Many factors are known or suspected to accelerate the rate of bone loss. These include smoking, alcohol, low calcium intake, lack of exercise, various medications, and several medical illnesses. Excessive consumption of
In general, women are far more prone to osteoporosis than men. For this reason, the following discussion focuses almost entirely on women.
Hormone replacement therapy prevents or reverses osteoporosis in women. However, now that long-term use of hormone replacement therapy has been found to be unsafe, conventional medical treatment for osteoporosis in women centers mainly on drugs in the bisphosphonate family, such as Fosamax (taken along with calcium and vitamin D—
Principal Proposed Natural Treatments
There is good evidence that people with osteoporosis, or who are at risk for it, should take calcium and vitamin D supplements regardless of what other treatments they may be using.
Substances called isoflavones found in soy and other plants may be helpful for osteoporosis (as well as general menopausal symptoms
Calcium and Vitamin D
Calcium is necessary to build and maintain bone. You need vitamin D, too, as the body cannot absorb calcium without it. Many people do not get enough calcium in their daily diet. Although your body can manufacture vitamin D when exposed to the sun, supplemental vitamin D may be necessary in this age of sunblock.
According to most, but not all studies, calcium supplements (especially as calcium citrate, and taken with vitamin D) are slightly helpful for in preventing and slowing down bone loss in postmenopausal women. 3-7,121,130-131,140,165,171
One study found benefits for male seniors using a calcium and vitamin D-fortified milk product.
Vitamin D without calcium, however, does not appear to offer more than minimal bone-protective benefits for seniors, if that.
Use of calcium supplements early in life might put calcium "in the bank" and prevent problems later, especially when children also engage in physical exercise; however, study results are somewhat contradictory.
Certain other supplements may enhance the effects of calcium and vitamin D. One study found that adding various trace minerals (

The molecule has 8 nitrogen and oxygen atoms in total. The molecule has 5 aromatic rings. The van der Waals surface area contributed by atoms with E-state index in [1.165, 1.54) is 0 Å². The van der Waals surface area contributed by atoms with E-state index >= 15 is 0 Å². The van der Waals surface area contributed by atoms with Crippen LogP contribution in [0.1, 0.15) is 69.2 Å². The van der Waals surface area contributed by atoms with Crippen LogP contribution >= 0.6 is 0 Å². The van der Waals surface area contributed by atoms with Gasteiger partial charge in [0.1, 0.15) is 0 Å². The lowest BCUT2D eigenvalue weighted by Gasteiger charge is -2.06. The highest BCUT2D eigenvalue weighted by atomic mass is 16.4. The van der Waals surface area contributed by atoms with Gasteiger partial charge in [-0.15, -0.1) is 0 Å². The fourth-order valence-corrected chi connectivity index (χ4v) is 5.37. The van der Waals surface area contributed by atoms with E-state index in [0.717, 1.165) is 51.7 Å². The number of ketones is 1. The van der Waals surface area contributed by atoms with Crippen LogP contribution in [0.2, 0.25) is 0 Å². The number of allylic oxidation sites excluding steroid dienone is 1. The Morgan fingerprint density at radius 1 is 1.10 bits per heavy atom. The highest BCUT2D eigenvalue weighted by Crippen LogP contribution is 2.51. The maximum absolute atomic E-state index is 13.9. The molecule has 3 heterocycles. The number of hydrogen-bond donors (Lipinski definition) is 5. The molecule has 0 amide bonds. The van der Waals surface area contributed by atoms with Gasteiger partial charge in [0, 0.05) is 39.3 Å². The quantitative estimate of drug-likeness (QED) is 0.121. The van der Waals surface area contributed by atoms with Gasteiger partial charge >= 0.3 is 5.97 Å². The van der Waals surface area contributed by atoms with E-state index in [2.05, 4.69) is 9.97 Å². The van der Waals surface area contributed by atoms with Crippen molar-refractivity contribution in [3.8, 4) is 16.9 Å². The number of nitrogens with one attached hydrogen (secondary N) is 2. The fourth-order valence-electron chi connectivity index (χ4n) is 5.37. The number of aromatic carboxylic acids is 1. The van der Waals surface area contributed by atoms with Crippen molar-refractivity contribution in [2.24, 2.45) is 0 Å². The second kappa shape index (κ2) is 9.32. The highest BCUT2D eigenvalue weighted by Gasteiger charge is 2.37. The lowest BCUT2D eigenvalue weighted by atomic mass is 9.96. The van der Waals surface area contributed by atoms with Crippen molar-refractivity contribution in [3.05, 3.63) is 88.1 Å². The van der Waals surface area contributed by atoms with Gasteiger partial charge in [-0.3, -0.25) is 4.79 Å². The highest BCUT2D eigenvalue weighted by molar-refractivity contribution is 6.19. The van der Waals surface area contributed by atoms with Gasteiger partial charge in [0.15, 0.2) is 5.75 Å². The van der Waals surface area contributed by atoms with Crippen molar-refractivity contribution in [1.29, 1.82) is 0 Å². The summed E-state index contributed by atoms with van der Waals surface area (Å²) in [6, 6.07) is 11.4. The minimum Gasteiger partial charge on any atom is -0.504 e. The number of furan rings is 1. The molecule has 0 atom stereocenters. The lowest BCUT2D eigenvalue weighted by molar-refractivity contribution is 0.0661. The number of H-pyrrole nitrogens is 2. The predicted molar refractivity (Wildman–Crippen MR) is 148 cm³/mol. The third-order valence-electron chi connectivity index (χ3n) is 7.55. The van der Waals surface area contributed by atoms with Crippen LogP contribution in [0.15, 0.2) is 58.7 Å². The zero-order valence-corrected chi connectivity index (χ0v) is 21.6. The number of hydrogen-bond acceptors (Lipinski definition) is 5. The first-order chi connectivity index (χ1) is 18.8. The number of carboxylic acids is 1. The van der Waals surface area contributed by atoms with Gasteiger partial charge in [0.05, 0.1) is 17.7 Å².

There is some evidence that essential fatty acids may also enhance the effectiveness of calcium. In one study, 65 postmenopausal women were given calcium along with either placebo or a combination of omega-6 fatty acids (from
Interestingly, vitamin D may offer another benefit for osteoporosis in seniors: most, though not all, studies have found that vitamin D supplementation improves balance in seniors (especially female seniors) and reduces risk of falling.
There is weak, preliminary evidence that calcium supplementation in healthy, postmenopausal women may slightly increase the risk of cardiovascular events, such as myocardial infarction.
Genistein and Other Isoflavones
Soy contains substances called isoflavones that produce effects in the body somewhat similar to the effects of estrogen. (For this reason, they are called “phytoestrogens.”) Although study results are not entirely consistent, growing evidence suggests that
For example, in a 1-year, double-blind, placebo-controlled study, 90 women aged 47 to 57 were given genistein at a dose of 54 mg/day, standard hormone replacement therapy (HRT), or placebo.
In a 1-year, double-blind, placebo-controlled study of 203 postmenopausal Chinese women, use of soy isoflavones at a dose of 80 mg daily had mildly positive protective effects on bone mass in the hip.
Another study evaluated an isoflavone supplement made from
However, it is not clear that the consumption of foods rich in isoflavones offers the same benefits. For example, in placebo-controlled study involving 237 healthy women in the early stages of menopause, the consumption of isoflavone-enriched foods (providing an average of 110 mg isoflavone daily) for one year had no affect on bone density or metabolism.
Interestingly, the effect of isoflavones on bone may be more complex than that of estrogen. Bone is always undergoing two opposite processes at once: bone breakdown and bone formation. Estrogen acts on the first of these processes: it inhibits bone breakdown. Isoflavones may affect both sides of the equation at once: inhibiting bone breakdown while at the same time enhancing new bone formation.
In about one out of three people, intestinal bacteria convert some soy isoflavones into a substance called "equol." Isoflavones may have a greater bone-protecting effect in such "equol producers."
For more information, including dosage and safety issues, see the full
Growing evidence indicates that the mineral strontium (as strontium ranelate) is effective as an aid in the treatment of osteoporosis.
The best and largest study on strontium was a double-blind, placebo-controlled study of 1,649 postmenopausal women with osteoporosis.